What are they doing right? That goes back to data, one of the factors driving banking’s digital future. Not only do digitally mature banks use data to boost financial services (FS) revenues and non-FS revenues; they are also providing value-added digital services within their own boundaries and in partnership with GAFA firms and fintechs as they move towards invisible banking.
Equally importantly, all of these services generate relevance for their customers. As Brett King – “The Godfather of Fintech” and host of the world’s top-rated fintech podcast – put it recently, that’s where the future of banking lies: “Embedding banking services in applications to meet people where they are and at the exact moment they need service … a seamless approach that reduces friction.”1
When it comes to traditional FS revenues, leading banks generate revenues from customer acquisitions, cross-selling and up-selling, and – outside their boundaries – partnering to earn from payments services. Non-FS revenues come internally from merchant-funded rewards, for example, and externally from value-added services like their APIs or credit risk solutions. Digital revenues stem from aggregator services like open banking solutions, digital ID verification and platform licensing.
Growth Markets – a bright, digital future
Within Accenture, I’m the banking industry lead for the Growth Markets region, which we define for convenience as everything outside North America, Europe and the UK.
When it comes to preparedness, many countries in Growth Markets are primed to go digital: China, India and digitally emerging nations like Thailand, Malaysia and South Africa have large populations, high rates of active social media use, a low proportion of credit card users and an overwhelming propensity to use mobile payments (see graphic).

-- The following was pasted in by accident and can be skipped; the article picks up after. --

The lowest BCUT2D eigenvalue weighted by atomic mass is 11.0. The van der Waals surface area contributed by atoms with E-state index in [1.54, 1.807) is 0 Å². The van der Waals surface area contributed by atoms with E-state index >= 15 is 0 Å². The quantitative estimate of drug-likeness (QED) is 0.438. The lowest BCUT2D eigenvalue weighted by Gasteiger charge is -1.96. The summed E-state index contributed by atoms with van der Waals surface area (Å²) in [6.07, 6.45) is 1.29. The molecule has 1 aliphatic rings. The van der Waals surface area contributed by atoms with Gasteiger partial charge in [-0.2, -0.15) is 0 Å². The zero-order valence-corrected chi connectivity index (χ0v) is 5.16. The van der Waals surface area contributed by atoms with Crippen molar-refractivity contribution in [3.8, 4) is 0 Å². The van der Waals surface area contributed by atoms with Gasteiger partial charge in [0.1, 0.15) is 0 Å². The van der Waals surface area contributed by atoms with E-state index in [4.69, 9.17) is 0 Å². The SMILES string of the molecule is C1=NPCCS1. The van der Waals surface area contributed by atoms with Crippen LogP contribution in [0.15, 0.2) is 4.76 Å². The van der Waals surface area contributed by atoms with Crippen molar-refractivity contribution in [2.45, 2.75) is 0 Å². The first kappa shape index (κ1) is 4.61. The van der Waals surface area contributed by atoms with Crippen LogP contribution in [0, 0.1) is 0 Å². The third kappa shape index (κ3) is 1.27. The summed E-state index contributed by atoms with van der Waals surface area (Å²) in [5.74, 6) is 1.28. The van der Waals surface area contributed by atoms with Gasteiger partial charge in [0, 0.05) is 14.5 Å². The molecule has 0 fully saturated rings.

The more digitally receptive a market is, the greater the advantage for digitally mature banks. Growth Markets represent a significant opportunity for tech-savvy banks – and for competitors that are moving into areas that the banking sector has traditionally owned.
One such competitor is China’s WeChat (which, it’s worth pointing out to those regretful slow-moving execs, didn’t exist a decade ago). Its platform ecosystem combines payments, social media, entertainment and more, allowing users to operate seamlessly in almost every area of their life without leaving it. WeChat’s unwitting involvement in recent geopolitical tensions doesn’t detract from the fact that its model gives it massive data opportunities and revenue-sharing from partners, while customers enjoy a single place for their digital lives. If that’s not an aspirational model for banks in a post-COVID-19 world, then I don’t know what is.
I’ll leave it there for now by saying I’m looking forward to reading Brett’s thoughts on this blog, and I’d love to hear yours too should you wish to comment. Meantime, I’m off to work on the next in this series in which I’ll outline how digital maturity positions banks for survival in the pandemic era.